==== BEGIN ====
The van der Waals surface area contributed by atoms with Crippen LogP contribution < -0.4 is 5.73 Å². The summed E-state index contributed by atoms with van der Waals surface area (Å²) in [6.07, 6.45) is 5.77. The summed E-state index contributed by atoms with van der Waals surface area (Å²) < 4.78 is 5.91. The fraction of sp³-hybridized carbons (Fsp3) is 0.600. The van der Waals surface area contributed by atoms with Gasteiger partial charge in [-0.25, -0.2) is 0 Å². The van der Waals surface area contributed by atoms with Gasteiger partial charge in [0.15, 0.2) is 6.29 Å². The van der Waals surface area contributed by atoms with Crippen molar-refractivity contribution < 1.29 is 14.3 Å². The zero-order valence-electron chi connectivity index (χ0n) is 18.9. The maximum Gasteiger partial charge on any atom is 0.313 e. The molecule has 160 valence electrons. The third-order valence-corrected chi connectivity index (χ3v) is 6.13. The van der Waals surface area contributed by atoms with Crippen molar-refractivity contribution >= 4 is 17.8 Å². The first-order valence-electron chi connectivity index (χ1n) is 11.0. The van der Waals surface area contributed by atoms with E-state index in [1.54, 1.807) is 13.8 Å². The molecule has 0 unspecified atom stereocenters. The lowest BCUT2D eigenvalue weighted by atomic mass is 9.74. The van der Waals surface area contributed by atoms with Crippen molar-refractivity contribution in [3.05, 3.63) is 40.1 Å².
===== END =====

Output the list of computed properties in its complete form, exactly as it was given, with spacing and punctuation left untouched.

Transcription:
The van der Waals surface area contributed by atoms with Crippen LogP contribution < -0.4 is 5.73 Å². The summed E-state index contributed by atoms with van der Waals surface area (Å²) in [6.07, 6.45) is 5.77. The summed E-state index contributed by atoms with van der Waals surface area (Å²) < 4.78 is 5.91. The fraction of sp³-hybridized carbons (Fsp3) is 0.600. The van der Waals surface area contributed by atoms with Gasteiger partial charge in [-0.25, -0.2) is 0 Å². The van der Waals surface area contributed by atoms with Gasteiger partial charge in [0.15, 0.2) is 6.29 Å². The van der Waals surface area contributed by atoms with Crippen molar-refractivity contribution < 1.29 is 14.3 Å². The zero-order valence-electron chi connectivity index (χ0n) is 18.9. The maximum Gasteiger partial charge on any atom is 0.313 e. The molecule has 160 valence electrons. The third-order valence-corrected chi connectivity index (χ3v) is 6.13. The van der Waals surface area contributed by atoms with Crippen molar-refractivity contribution >= 4 is 17.8 Å². The first-order valence-electron chi connectivity index (χ1n) is 11.0. The van der Waals surface area contributed by atoms with E-state index in [1.54, 1.807) is 13.8 Å². The molecule has 0 unspecified atom stereocenters. The lowest BCUT2D eigenvalue weighted by atomic mass is 9.74. The van der Waals surface area contributed by atoms with Crippen molar-refractivity contribution in [3.05, 3.63) is 40.1 Å².